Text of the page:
Graphic Novels August 15, 2011Posted by Carolyn Burns Bass in children's literature, graphic novels.
Tags: graphic novels
Generations have grown up reading comic books, those simple, center-stapled newsprint sagas with superheros, crime-fighters or iconic characters. These comics, sometimes fully told within a single edition, or serialized through multiple editions, were often considered picture books for adults who needed visual stimulus to carry them through a written story. When DC Comics bound the full collection of Watchmen comics into a single volume in 1987, the graphic novel was born. It was a slow burn for the graphic novel rendition of Watchmen and those who came after it, but by 2005 Time magazine named it among the All Time 100 Novels. This week in #litchat we’re discussing graphic novels, their appeal, evolution, and influence to readers and the literary community at large.
Joining us in #litchat on Friday, August 19, is Sean O’Reilly of Arcana Studios, co-author along with Kevin Hanna of the graphic novel, The Clockwork Girl. Having sold more than 300,000 copies in a series of 5 comic books originally released by Arcana Studios, Harper Collins has re-released this classic graphic novel on brilliant glossy pages in preparation of the film now in production with Luximation Studios.
Mad scientists, supernatural dangers, and a series of all-too-human challenges confront two unlikely heroes in The Clockwork Girl, a steampunk mashup of Pinocchio, Frankenstein and Romeo and Juliet set in the farthest reaches of the imagination. Tesla, a mechanical girl created by a Frankenstein-like tinker, faces a wall of fear, intolerance, and superstition in her steam-shrouded castle. Against the wishes of the tinkerer, she finds companionship in Huxley, the amazing mutant circus boy who risks his life to be with her. Together they tackle questions like what man can feel that a machine or mutant can’t, what loneliness is, and what love is.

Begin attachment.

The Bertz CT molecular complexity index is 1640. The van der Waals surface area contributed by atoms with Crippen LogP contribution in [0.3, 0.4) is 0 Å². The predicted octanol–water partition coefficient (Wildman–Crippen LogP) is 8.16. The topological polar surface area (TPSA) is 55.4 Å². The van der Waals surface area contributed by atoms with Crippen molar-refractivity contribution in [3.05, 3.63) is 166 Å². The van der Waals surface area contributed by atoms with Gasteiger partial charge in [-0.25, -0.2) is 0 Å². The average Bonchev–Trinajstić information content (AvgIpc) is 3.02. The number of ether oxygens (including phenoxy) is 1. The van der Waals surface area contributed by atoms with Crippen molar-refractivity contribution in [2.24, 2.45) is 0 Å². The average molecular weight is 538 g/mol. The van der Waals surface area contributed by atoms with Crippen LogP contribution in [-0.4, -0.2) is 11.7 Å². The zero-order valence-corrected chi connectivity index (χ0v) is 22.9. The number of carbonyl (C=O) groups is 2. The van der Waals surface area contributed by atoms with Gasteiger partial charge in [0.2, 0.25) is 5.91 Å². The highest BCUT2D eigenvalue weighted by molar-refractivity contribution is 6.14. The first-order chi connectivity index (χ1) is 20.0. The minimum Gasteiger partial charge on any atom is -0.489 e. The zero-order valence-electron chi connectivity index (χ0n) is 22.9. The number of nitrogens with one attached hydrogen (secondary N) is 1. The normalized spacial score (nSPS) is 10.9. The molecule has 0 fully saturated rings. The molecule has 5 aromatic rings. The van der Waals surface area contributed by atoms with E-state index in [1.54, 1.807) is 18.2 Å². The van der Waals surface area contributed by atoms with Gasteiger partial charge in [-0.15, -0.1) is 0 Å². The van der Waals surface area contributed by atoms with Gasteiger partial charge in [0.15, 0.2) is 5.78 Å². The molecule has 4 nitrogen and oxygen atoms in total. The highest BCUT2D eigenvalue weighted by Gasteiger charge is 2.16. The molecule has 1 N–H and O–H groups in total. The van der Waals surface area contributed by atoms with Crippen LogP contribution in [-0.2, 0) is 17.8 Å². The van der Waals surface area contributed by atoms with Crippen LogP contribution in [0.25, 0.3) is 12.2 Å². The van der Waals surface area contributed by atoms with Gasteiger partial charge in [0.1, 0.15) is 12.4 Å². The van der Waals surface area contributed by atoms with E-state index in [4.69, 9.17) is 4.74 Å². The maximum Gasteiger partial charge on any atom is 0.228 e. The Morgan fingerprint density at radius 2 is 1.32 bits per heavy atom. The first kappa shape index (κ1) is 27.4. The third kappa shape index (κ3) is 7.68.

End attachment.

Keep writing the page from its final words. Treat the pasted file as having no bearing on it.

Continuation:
As a lifelong fan of comic books, Sean O’Reilly’s dream was to become a comic book creator. In 2004, Sean opened Arcana Studios, a comic book and graphic novel publisher. In one short year, Sean took Arcana from a one-person operation in his basement to an award winning publisher with more than 150 graphic novels produced for Simon & Shuster, Harper Collins, Random House, Stone Arch Books, American Girl, KISS, Scholastic, and Arcana. Arcana won the Shuster Award for Outstanding Publisher in 2005, as voted by the retailers and readers. He is author of The Clockwork Girl and The Gwaii, winners of the Moonbeam Award for Top Children’s Graphic Novel in 2008 and 2009, respectively. The Clockwork Girl was also Foreword Magazine’s Top Graphic Novel of 2008.
Follow Sean O’Reilly on Twitter at @arcanastudios.